So, there you have it, a few of my collections – I have others, like a Travel page where I have my airline membership #s, passport #, travel insurance info, etc, a Music page, etc, etc… – so, for YOU, you will just want to make collections for the things that you are passionate about! 🙂 Enjoy !
Justinuskirche or St. Justin’s Church is the oldest building in Frankfurt. The church dates back to the Carolingian era and was first consecrated in 850. The three-naved church was modified during the fifteenth century, although it still retains much of its original design. The choir however was completely rebuilt in a late Gothic style. The bombastic altar was created in the eighteenth century in the then popular Baroque style. http://www.aviewoncities.com/frankfurt/hochst.htmThe white painted watchtower of the Höchster Schloß towers over the old town. Originally built in the fourteenth century, work on the castle continued during the following centuries and at the end of the sixteenth century it was expanded with a new structure in Renaissance style, the Neue Schloß (new castle). In 1908 the dilapidated complex was acquired by the local industrial magnate Adolf von Brüning, who opened the castle’s park to the public. Since 2002, the complex is owned by the German Foundation for Monument Protection. http://www.aviewoncities.com/frankfurt/hochst.htm
The original Goethe–Schiller Monument (German: Goethe-Schiller-Denkmal). It incorporates Ernst Rietschel‘s 1857 bronze double statue of Johann Wolfgang Goethe (1749–1832) and Friedrich Schiller (1759–1805), who are probably the two most revered figures in German literature. The monument has been described “as one of the most famous and most beloved monuments in all of Germany” and as the beginning of a “cult of the monument”. (Wiki)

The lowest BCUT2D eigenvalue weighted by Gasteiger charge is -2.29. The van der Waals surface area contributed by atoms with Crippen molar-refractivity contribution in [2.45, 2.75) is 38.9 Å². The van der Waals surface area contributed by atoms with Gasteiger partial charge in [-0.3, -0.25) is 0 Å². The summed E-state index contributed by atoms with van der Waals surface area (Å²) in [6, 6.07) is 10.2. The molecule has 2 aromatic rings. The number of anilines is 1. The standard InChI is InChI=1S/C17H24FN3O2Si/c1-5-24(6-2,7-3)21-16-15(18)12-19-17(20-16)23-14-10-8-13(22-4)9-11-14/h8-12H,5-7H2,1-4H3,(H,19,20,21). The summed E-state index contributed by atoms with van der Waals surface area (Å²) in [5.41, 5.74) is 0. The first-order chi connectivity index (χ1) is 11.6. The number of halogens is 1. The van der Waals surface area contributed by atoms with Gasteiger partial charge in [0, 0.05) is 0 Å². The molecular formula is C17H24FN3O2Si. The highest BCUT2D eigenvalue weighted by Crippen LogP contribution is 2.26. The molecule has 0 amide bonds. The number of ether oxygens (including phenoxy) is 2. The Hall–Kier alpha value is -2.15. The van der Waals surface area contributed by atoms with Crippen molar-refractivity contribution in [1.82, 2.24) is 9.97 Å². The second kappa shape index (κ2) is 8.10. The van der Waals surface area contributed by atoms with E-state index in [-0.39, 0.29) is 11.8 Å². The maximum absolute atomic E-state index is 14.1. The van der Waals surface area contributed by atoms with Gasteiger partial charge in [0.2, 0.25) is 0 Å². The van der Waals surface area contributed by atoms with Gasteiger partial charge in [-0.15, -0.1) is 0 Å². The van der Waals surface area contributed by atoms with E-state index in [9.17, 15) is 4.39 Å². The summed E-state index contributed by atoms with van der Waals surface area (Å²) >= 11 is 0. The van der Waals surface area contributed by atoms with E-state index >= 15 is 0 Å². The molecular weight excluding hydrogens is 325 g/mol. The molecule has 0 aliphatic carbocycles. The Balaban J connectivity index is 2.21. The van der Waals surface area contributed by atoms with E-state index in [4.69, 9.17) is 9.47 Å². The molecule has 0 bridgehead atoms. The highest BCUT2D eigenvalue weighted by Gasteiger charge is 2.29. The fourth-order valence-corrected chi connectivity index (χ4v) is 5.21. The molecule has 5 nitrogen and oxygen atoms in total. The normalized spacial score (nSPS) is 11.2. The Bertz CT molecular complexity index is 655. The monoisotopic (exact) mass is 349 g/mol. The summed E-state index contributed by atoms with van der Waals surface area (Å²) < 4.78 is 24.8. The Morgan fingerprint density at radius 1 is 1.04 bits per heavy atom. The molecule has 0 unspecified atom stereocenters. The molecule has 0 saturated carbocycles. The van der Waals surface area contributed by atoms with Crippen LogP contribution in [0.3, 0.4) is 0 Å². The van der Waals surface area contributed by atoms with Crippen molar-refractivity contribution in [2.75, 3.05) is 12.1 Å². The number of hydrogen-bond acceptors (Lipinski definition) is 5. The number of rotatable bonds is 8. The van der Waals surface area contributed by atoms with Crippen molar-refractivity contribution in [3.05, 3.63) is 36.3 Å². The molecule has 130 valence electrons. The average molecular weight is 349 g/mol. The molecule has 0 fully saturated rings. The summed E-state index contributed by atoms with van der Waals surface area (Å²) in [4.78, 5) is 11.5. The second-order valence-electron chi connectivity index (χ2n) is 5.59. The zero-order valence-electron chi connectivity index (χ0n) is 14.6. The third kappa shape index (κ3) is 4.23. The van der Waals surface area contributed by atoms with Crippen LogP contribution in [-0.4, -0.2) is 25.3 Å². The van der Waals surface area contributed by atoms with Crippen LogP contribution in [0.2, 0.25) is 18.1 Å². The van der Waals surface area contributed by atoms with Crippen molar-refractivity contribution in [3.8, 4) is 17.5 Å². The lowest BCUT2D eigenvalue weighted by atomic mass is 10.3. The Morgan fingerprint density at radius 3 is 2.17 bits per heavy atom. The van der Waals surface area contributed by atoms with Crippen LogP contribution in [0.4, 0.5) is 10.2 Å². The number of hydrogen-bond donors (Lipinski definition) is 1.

Großer Geist. “Great Spirit.” Thomas Schütte.Herakut. The church of Ss Peter and Paul is also known as Herderkirche (Herder Church) after Johann Gottfried Herder. It is the most important church building of the town, and is called Stadtkirche (town church), opposed to the courtly Schloßkirche (court chapel). It has been the church of a Lutheran parish since 1525, after the Reformation. The church is part of the World Heritage SiteClassical Weimar. (Wiki)
The Elbe River meanders through Dresden.Dresden Frauenkirche. Built in the 18th century, the church was destroyed in the bombing of Dresden during World War II. The remaining ruins were left for 50 years as a war memorial, following decisions of local East German leaders. The church was rebuilt after the reunification of Germany, starting in 1994. (Wiki)
Knocked down Martin Luther statue in front of the rubble of the destroyed church. 1945. Photographer unknown.Stormy Waves 🌊 fountain by Robert Dietz in 1894.
A stencil of the iconic image of Gene Kelly singin’ in the rain (“I’m happy again!”) has even here since the spring of 2014.
Entitled ‘Judah,’ this large mural by Pil Peled – one of Israel’s most famous street artists – was created in July 2013 as part of the Jewish Culture Festival. According to the artist, the image of the child represents fear, vulnerability and the inner child, and the lion represents the Jews’ struggle to survive and preserve their culture, as well as the strength to overcome their fears. https://www.inyourpocket.com/krakow/judah_120346v
Created by the artist Broken Fingaz, this large-scale mural was created during the 2014 edition of Kraków’s Jewish Culture Festival. The mural takes inspiration from well-known art nouveau era artist Maurice Lilien – a native of Drohobycz (now in Ukraine) and graduate of the Kraków Academy of Fine Arts – and is dedicated to the memory of the Bosaków family who built the building and lived there through the generations for 400 years, before relocating to Israel after World War II. https://www.inyourpocket.com/krakow/plac-bawol-3_136577v
This mural by Piotr Janowczyk was installed outside Pub Wręga in autumn of 2015 as part of the Kazimierz Historical Murals (Kazimierskie murale historyczne) project. Featuring five portraits of Polish historical figures – namely, (from left to right) Emperor Józef Hapsburg II, Helena Rubinstein (born in the district), Karol Knaus (local architect, artist and conservator), Esterka (the lover of King Kazimierz the Great), and finally King Kazimierz the Great himself. https://www.inyourpocket.com/krakow/kazimierz-historical-mural_140658v